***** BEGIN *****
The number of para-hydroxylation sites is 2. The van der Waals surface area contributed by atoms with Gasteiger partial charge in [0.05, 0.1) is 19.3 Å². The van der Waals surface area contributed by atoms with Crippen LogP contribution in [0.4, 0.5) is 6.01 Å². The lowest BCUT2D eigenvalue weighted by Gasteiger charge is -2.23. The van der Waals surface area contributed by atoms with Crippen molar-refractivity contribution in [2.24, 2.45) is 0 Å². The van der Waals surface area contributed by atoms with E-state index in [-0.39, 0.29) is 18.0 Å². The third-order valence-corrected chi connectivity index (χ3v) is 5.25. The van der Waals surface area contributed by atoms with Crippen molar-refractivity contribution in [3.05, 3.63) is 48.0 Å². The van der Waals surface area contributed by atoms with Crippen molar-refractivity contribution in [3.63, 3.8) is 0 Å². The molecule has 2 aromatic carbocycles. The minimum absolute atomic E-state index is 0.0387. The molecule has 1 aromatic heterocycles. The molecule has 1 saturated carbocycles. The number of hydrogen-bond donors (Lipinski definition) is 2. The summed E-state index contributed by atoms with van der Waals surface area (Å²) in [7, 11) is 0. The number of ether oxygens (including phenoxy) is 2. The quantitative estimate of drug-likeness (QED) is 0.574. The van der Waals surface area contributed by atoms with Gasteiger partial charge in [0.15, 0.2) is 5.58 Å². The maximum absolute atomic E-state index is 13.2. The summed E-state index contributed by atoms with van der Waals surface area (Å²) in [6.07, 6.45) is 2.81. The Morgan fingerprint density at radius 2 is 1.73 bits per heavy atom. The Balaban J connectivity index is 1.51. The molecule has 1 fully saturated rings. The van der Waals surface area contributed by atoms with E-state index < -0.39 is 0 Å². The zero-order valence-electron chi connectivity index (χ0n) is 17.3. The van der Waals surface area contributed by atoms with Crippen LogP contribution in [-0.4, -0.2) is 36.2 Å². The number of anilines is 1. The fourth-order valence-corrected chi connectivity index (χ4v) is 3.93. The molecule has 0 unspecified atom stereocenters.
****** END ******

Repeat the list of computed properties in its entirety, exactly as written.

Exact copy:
The number of para-hydroxylation sites is 2. The van der Waals surface area contributed by atoms with Gasteiger partial charge in [0.05, 0.1) is 19.3 Å². The van der Waals surface area contributed by atoms with Crippen LogP contribution in [0.4, 0.5) is 6.01 Å². The lowest BCUT2D eigenvalue weighted by Gasteiger charge is -2.23. The van der Waals surface area contributed by atoms with Crippen molar-refractivity contribution in [2.24, 2.45) is 0 Å². The van der Waals surface area contributed by atoms with E-state index in [-0.39, 0.29) is 18.0 Å². The third-order valence-corrected chi connectivity index (χ3v) is 5.25. The van der Waals surface area contributed by atoms with Crippen molar-refractivity contribution in [3.05, 3.63) is 48.0 Å². The van der Waals surface area contributed by atoms with Crippen molar-refractivity contribution in [3.63, 3.8) is 0 Å². The molecule has 2 aromatic carbocycles. The minimum absolute atomic E-state index is 0.0387. The molecule has 1 aromatic heterocycles. The molecule has 1 saturated carbocycles. The number of hydrogen-bond donors (Lipinski definition) is 2. The summed E-state index contributed by atoms with van der Waals surface area (Å²) in [7, 11) is 0. The number of ether oxygens (including phenoxy) is 2. The quantitative estimate of drug-likeness (QED) is 0.574. The van der Waals surface area contributed by atoms with Gasteiger partial charge in [0.15, 0.2) is 5.58 Å². The maximum absolute atomic E-state index is 13.2. The summed E-state index contributed by atoms with van der Waals surface area (Å²) in [6.07, 6.45) is 2.81. The Morgan fingerprint density at radius 2 is 1.73 bits per heavy atom. The Balaban J connectivity index is 1.51. The molecule has 1 fully saturated rings. The van der Waals surface area contributed by atoms with E-state index < -0.39 is 0 Å². The zero-order valence-electron chi connectivity index (χ0n) is 17.3. The van der Waals surface area contributed by atoms with Crippen LogP contribution in [-0.4, -0.2) is 36.2 Å². The number of anilines is 1. The fourth-order valence-corrected chi connectivity index (χ4v) is 3.93. The molecule has 0 unspecified atom stereocenters.